For fledgling entrepreneur Alberto Gandini, the takeaway from a networking trip to the West Coast was encouraging, despite the current state of the weakened economy.
“If the idea is good, eventually you’ll find somebody to invest,” says Gandini, an MBA 2009 candidate who co-founded Tropical Health Systems with Tepper School classmate Salman Mukhtar. “We think the idea is good, so now we have to prove it.”
Gandini was among 20 first- and second-year students who made the Entrepreneurship and Venture Capital Club’s second annual trek to Silicon Valley in January to learn where the market is headed and how trends are affected by the economic climate.
Accompanied by Amanda Fox, Business Development Manager for the Donald H. Jones Center for Entrepreneurship, the students attended panels such as “How VCs choose investments,” which featured general and managing partners from such companies as Innovacom and Matrix Ventures.
Students enjoyed a 90-minute meeting with Ray Lane, managing partner of Kleiner Perkins Caufield & Byers, and visited one of the VC’s portfolio companies, Ausra, a solar-thermal clean technology firm. They also visited Accel Partners, meeting with founder Jim Swartz, MSIA 1966, and visited Facebook, which is one of its portfolio companies, where they discussed the challenges and opportunities associated with a fast-growing startup.
“A number of these people are alumni or friends of alumni, so they were very approachable, helpful, nurturing even,” says Fox, herself a Class of 2007 alumnus of the Tepper School.
Opinions from panelists were mixed on whether the timing is optimal for entrepreneurs to start new companies, but Gandini — who was a research professor at the University of Texas before enrolling at the Tepper School — points out that in some ways, the economic environment is beneficial.
He and Mukhtar have given themselves a post-graduation timetable in which they can raise money, with plans to move on and work for someone else if they don’t meet their deadline. So if they do not accept a position for six months after graduation, that won’t raise eyebrows in a soft job market.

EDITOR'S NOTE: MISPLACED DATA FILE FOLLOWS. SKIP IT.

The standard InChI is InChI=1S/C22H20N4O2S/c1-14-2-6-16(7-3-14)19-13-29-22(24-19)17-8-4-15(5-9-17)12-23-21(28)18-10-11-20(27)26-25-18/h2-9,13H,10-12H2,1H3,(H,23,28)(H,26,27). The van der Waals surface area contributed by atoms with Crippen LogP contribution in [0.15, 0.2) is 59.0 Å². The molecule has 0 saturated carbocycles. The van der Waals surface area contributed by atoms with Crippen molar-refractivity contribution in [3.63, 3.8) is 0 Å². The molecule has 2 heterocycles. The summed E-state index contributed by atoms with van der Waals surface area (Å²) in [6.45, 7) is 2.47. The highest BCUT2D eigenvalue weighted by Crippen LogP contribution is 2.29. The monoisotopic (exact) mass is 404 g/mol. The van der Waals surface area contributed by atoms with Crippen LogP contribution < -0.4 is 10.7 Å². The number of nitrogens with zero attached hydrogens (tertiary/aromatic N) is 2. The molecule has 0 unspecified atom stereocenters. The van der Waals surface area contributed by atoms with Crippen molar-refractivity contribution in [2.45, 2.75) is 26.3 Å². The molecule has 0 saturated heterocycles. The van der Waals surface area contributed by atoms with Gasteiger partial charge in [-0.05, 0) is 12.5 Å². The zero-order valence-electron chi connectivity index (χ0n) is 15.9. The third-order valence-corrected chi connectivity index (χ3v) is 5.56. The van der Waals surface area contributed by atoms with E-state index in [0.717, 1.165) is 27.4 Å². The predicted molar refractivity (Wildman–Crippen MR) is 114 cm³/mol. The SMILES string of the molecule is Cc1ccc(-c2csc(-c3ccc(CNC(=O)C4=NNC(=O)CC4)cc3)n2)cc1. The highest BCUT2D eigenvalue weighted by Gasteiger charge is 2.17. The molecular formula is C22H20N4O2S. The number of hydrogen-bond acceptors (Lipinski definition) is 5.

“A real entrepreneur will [start a company] anyway, because that’s what they’re born to do,” says Fox.
While less venture capital is available than in the past, it is still out there, according to the panelists who met with the students. The difference, trek participants learned, is that the competition is stiffer — so their presentations to venture capitalists must be flawless to succeed.
“You learn [that] you get one chance, so you have to have it ready, and if not, you’re not going to make it,” explains Gandini. He feels his education at the Tepper School has given him the knowledge base he needs to prepare a solid pitch.
Mona Abdel-Halim, a first-year MBA who organized the trek along with two other classmates, felt that having students run the visit enhanced the overall experience.
“It allowed us to interact with the panelists beforehand, give our advice on what they should discuss, and even provide them with questions ahead of time,” she says. “We were able to sculpt the dialogue.”
In the short term, Abdel-Halim plans to pursue a career in general management consulting, but in the long term, she would like to open her own social venture fund for Arab women in science and technology. That was something she didn’t even consider until attending business school.
“VCs and private equity, all those different forms of investing, were completely off my radar,” she says.
That’s true of many students who wind up in entrepreneurship, says Fox.
“One young man says this [trek] completely changed his mind about what he wanted to do,” she says. “There’s this great energy out there in the entrepreneurial community; it’s just so positive and can-do.”